Landfall Reports and Predictions:
- On June 11, a large plume of weathered oil was detected nine miles south of Pensacola Pass. The plume is two miles wide and goes south for 40 miles.
- An additional plume of non-weathered oil was verified through state reconnaissance data. The plume is located six miles south of Escambia County.
- Response assets, including skimming vessels, have been dispatched to the area.
- On June 10, dime to five inch-sized tar balls and tar patties were found in widely scattered areas from the Alabama/Florida state line east to Okaloosa County. Tar ball and tar patty findings are more concentrated in the western-most Florida counties. Clean up teams continue to be on scene.
- Perdido Pass will be closed with the tide to prevent oil from entering the Bay. Boom will be deployed across the Pass at flood tide (water coming in) and removed at ebb tide (water going out).
o Boaters in areas where skimming is being conducted, or where boom has been set, have been requested to maintain no-wake speeds.
o Based on oil activity recently, the United States Coast Guard “Captain of the Port” for Sector Mobile authorized the official closure of Perdido Pass. It is manned 24 hours a day if vessels need to pass. The pass will be open for vessel traffic during low tide. See NOAA tide predictions.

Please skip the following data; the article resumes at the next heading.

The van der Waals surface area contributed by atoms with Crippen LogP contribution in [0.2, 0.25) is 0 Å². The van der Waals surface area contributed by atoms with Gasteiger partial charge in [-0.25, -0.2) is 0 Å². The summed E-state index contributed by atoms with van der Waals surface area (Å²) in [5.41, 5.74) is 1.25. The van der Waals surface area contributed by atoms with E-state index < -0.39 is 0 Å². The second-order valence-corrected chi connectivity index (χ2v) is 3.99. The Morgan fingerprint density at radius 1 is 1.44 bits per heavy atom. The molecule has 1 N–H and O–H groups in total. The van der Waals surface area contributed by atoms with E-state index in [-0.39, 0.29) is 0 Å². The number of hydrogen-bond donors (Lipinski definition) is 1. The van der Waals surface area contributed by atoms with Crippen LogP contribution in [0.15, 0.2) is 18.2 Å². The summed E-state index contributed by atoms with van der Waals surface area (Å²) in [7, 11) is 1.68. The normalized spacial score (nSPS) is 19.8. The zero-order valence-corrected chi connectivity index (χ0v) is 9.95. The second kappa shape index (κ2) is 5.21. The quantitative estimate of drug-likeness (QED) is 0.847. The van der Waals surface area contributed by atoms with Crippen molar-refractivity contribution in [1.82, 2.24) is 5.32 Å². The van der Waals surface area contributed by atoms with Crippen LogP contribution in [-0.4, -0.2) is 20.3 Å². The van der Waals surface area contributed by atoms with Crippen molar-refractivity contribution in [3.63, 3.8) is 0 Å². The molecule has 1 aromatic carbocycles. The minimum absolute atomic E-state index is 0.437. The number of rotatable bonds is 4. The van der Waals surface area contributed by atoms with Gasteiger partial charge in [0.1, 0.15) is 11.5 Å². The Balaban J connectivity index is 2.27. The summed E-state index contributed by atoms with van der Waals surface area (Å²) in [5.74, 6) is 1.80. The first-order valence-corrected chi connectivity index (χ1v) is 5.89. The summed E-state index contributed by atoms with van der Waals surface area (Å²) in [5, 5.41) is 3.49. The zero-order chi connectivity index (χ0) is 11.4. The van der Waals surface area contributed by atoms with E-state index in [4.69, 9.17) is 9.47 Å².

o Boat traffic needing access in or out of boom locations, should call 1-850-736-2261.
o A flashing light has been attached to all boom to increase visibility to boaters.
- According to NOAA projections, additional impacts are expected throughout northwest Florida within the next 72 hours due to onshore winds.
- The majority of impacts to Florida’s shoreline will likely be highly weathered, in the form of tar balls, oil sheen, tar mats or mousse – a pudding-like oil/water mixture that could be brown, rust or orange in color.
- Observations by NOAA continue to indicate no significant amounts of oil moving toward the Loop Current. The Loop Current Ring, a circular current which was formerly part of the Loop Current and contains a small portion of oil slick in the form of light sheens, has reattached to the main Loop Current after previously pinching off late last month. This reattachment has the potential to move a small amount of oil to the Florida Straits, but tar balls are not likely to impact the Florida Straits in the next three to four days.
o There have been no reports of Deepwater Horizon Oil Spill-related oil products reaching the shore beyond the northwest Florida region. There is no indication that the rest of the state will have impacts from weathered oil products within the next 72 hours.
- Learn more at the NOAA website. If oil is sighted on Florida’s coastline report it to the State Warning Point at 1-877-2-SAVE-FL (1-877-272-8335) or by dialing #DEP from most cell phones.